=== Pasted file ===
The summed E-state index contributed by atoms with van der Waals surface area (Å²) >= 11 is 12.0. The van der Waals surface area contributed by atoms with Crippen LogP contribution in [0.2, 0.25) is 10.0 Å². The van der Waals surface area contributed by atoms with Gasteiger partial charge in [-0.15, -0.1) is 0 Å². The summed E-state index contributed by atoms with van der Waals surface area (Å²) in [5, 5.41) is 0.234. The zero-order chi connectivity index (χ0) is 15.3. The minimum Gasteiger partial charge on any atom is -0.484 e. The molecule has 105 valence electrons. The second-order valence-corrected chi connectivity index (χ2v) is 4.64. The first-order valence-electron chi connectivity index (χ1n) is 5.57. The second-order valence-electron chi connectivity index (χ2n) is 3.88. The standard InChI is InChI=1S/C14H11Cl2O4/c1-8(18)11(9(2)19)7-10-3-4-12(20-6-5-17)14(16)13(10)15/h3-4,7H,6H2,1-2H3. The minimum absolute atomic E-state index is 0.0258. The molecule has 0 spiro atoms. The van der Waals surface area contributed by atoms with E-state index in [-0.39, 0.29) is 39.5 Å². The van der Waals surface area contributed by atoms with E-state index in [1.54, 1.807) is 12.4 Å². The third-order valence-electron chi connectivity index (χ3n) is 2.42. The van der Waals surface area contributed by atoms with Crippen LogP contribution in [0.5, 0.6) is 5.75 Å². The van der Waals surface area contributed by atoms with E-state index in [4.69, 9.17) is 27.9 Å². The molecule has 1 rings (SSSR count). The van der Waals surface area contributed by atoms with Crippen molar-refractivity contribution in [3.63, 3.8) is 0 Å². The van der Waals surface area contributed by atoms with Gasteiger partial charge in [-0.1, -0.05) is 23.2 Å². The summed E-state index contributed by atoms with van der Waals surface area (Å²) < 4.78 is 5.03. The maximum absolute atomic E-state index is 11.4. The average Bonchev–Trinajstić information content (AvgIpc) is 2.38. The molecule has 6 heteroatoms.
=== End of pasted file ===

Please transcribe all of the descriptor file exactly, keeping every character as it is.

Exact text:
The summed E-state index contributed by atoms with van der Waals surface area (Å²) >= 11 is 12.0. The van der Waals surface area contributed by atoms with Crippen LogP contribution in [0.2, 0.25) is 10.0 Å². The van der Waals surface area contributed by atoms with Gasteiger partial charge in [-0.15, -0.1) is 0 Å². The summed E-state index contributed by atoms with van der Waals surface area (Å²) in [5, 5.41) is 0.234. The zero-order chi connectivity index (χ0) is 15.3. The minimum Gasteiger partial charge on any atom is -0.484 e. The molecule has 105 valence electrons. The second-order valence-corrected chi connectivity index (χ2v) is 4.64. The first-order valence-electron chi connectivity index (χ1n) is 5.57. The second-order valence-electron chi connectivity index (χ2n) is 3.88. The standard InChI is InChI=1S/C14H11Cl2O4/c1-8(18)11(9(2)19)7-10-3-4-12(20-6-5-17)14(16)13(10)15/h3-4,7H,6H2,1-2H3. The minimum absolute atomic E-state index is 0.0258. The molecule has 0 spiro atoms. The van der Waals surface area contributed by atoms with E-state index in [-0.39, 0.29) is 39.5 Å². The van der Waals surface area contributed by atoms with E-state index in [1.54, 1.807) is 12.4 Å². The third-order valence-electron chi connectivity index (χ3n) is 2.42. The van der Waals surface area contributed by atoms with Crippen LogP contribution in [0.5, 0.6) is 5.75 Å². The van der Waals surface area contributed by atoms with E-state index in [4.69, 9.17) is 27.9 Å². The molecule has 1 rings (SSSR count). The van der Waals surface area contributed by atoms with Crippen molar-refractivity contribution in [3.63, 3.8) is 0 Å². The van der Waals surface area contributed by atoms with Gasteiger partial charge in [-0.1, -0.05) is 23.2 Å². The summed E-state index contributed by atoms with van der Waals surface area (Å²) < 4.78 is 5.03. The maximum absolute atomic E-state index is 11.4. The average Bonchev–Trinajstić information content (AvgIpc) is 2.38. The molecule has 6 heteroatoms.